Driscoll: the early years

I’ve been watching Mark Driscoll and Mars Hill/Seattle for a long time now.  I remember hearing a talk that Driscoll did  at a conference called “Soularize.”  It gave me hope for the evangelical church.   Here was a guy who was clearly connected to culture yet held to an orthodox evangelicalism, and both were evident in his speaking.  He knew who Limp Bizkit was, yet he boasted in Christ.  At that time (early 2003), this combination was quite uncommon.  I resonated with his love for the gospel and for people.

Sure, Driscoll would drop the f bomb every once in a while.  I e-mailed him once and said something like “Mark, you’re such a solid preacher and you have a great grasp of doctrine, but I wonder if people ever challenge you on your language.”  He never wrote back, but he did clean up his language soon after, so I guess it worked.  Curiously, Donald Miller’s book Blue Like Jazz referred to Driscoll as “the cussing pastor”.  Donald heard it,too: the irony of solid, biblical preaching that you could never listen to around your kids, parents, in-laws, neighbors, etc.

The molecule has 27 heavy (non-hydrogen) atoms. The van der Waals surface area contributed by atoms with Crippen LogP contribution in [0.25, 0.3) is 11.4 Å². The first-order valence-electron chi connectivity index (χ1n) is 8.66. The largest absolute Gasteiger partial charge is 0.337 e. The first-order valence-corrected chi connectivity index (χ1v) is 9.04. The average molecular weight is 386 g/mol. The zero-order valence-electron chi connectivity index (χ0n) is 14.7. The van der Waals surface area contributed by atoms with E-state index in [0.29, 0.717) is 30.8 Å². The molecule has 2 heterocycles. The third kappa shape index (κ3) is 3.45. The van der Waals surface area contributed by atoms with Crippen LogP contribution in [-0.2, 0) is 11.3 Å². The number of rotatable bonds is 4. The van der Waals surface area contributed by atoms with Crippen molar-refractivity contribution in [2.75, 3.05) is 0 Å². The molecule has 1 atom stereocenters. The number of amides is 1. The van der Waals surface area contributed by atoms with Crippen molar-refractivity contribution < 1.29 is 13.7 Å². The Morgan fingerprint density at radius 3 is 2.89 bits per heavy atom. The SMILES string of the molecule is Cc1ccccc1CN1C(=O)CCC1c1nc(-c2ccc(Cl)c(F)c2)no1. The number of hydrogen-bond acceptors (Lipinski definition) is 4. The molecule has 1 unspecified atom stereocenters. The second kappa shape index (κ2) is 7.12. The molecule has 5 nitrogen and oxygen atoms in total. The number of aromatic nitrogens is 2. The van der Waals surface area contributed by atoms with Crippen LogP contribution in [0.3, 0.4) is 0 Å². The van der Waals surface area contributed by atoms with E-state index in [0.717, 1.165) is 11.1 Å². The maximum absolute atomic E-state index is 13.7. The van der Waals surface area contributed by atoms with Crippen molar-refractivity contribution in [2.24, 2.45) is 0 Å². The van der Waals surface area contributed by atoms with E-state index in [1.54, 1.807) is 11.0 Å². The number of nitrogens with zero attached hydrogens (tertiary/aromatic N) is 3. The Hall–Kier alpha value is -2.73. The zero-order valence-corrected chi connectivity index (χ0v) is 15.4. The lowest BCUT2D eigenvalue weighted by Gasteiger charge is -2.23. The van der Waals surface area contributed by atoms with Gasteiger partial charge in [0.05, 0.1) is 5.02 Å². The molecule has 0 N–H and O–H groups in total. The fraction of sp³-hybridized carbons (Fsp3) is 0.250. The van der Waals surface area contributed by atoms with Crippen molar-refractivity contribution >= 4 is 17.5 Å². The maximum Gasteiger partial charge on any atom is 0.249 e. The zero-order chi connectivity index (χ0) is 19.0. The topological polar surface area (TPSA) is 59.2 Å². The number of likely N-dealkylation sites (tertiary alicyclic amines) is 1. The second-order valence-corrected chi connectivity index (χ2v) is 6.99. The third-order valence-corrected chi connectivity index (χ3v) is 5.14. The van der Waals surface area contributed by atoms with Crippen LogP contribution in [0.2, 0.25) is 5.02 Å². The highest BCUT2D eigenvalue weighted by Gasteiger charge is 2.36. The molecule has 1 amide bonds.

Today, Mark leads a church of nearly 1 million — when you count his local/franchise sites and his podcast listeners.  90% of what he does is simply outstanding, gospel-centered, Christ extolling and relevant.  It’s that pesky 10% that keeps getting in the way.  I won’t use this space to go into detail (for the google will provide all the mud you’re looking for), but I will say that a man is a man and Jesus is the Savior.  Key: follow the right one.

I like to remember what Mark did for me as a young pastor: showed me that you can love the world (John 3:16) without loving the world (1 John 2:15), and that it’s okay to believe something and (lovingly) say it out loud.  Learn from humans.  Live like Jesus.

About radamdavidson

When I'm not blogging, I'm hanging out with my family, pastoring a church, or listening to vinyl. I think and write about Jesus, music, communication, organizational leadership, family whatnot, and cultural artifacts from the 1980's -- mostly vintage boomboxes. You can read my blog at www.radamdavidson.com, watch [RadCast], a daily 3 minute video devotional, or find me on socials (@radamdavidson). I also help Pastors in their preaching and public speaking (www.CoachMyPreaching.com).
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